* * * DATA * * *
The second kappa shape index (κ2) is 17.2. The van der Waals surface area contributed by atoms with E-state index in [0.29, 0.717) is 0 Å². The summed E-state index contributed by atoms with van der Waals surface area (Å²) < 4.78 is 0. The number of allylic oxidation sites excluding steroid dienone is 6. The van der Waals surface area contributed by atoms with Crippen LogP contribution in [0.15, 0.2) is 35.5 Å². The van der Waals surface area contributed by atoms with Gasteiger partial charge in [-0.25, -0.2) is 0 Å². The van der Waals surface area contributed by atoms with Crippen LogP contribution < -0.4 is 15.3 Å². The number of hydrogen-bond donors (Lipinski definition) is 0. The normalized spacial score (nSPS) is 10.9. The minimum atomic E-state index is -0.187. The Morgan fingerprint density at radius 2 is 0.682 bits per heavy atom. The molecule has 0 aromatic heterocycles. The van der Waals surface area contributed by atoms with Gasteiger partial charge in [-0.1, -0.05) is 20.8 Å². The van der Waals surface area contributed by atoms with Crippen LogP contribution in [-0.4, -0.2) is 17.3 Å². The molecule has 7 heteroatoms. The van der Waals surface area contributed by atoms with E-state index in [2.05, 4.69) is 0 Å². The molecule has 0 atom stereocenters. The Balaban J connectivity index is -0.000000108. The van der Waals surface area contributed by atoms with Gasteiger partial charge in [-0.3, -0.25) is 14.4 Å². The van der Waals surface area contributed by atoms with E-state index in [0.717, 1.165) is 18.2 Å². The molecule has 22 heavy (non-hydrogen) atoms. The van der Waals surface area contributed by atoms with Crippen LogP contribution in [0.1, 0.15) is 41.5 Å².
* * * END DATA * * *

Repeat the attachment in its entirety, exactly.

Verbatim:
The second kappa shape index (κ2) is 17.2. The van der Waals surface area contributed by atoms with E-state index in [0.29, 0.717) is 0 Å². The summed E-state index contributed by atoms with van der Waals surface area (Å²) < 4.78 is 0. The number of allylic oxidation sites excluding steroid dienone is 6. The van der Waals surface area contributed by atoms with Crippen LogP contribution in [0.15, 0.2) is 35.5 Å². The van der Waals surface area contributed by atoms with Gasteiger partial charge in [-0.25, -0.2) is 0 Å². The van der Waals surface area contributed by atoms with Crippen LogP contribution < -0.4 is 15.3 Å². The number of hydrogen-bond donors (Lipinski definition) is 0. The normalized spacial score (nSPS) is 10.9. The minimum atomic E-state index is -0.187. The Morgan fingerprint density at radius 2 is 0.682 bits per heavy atom. The molecule has 0 aromatic heterocycles. The van der Waals surface area contributed by atoms with Gasteiger partial charge in [-0.1, -0.05) is 20.8 Å². The van der Waals surface area contributed by atoms with Crippen LogP contribution in [-0.4, -0.2) is 17.3 Å². The molecule has 7 heteroatoms. The van der Waals surface area contributed by atoms with E-state index in [2.05, 4.69) is 0 Å². The molecule has 0 atom stereocenters. The Balaban J connectivity index is -0.000000108. The van der Waals surface area contributed by atoms with Gasteiger partial charge in [-0.3, -0.25) is 14.4 Å². The van der Waals surface area contributed by atoms with E-state index in [0.717, 1.165) is 18.2 Å². The molecule has 22 heavy (non-hydrogen) atoms. The van der Waals surface area contributed by atoms with Crippen LogP contribution in [0.1, 0.15) is 41.5 Å².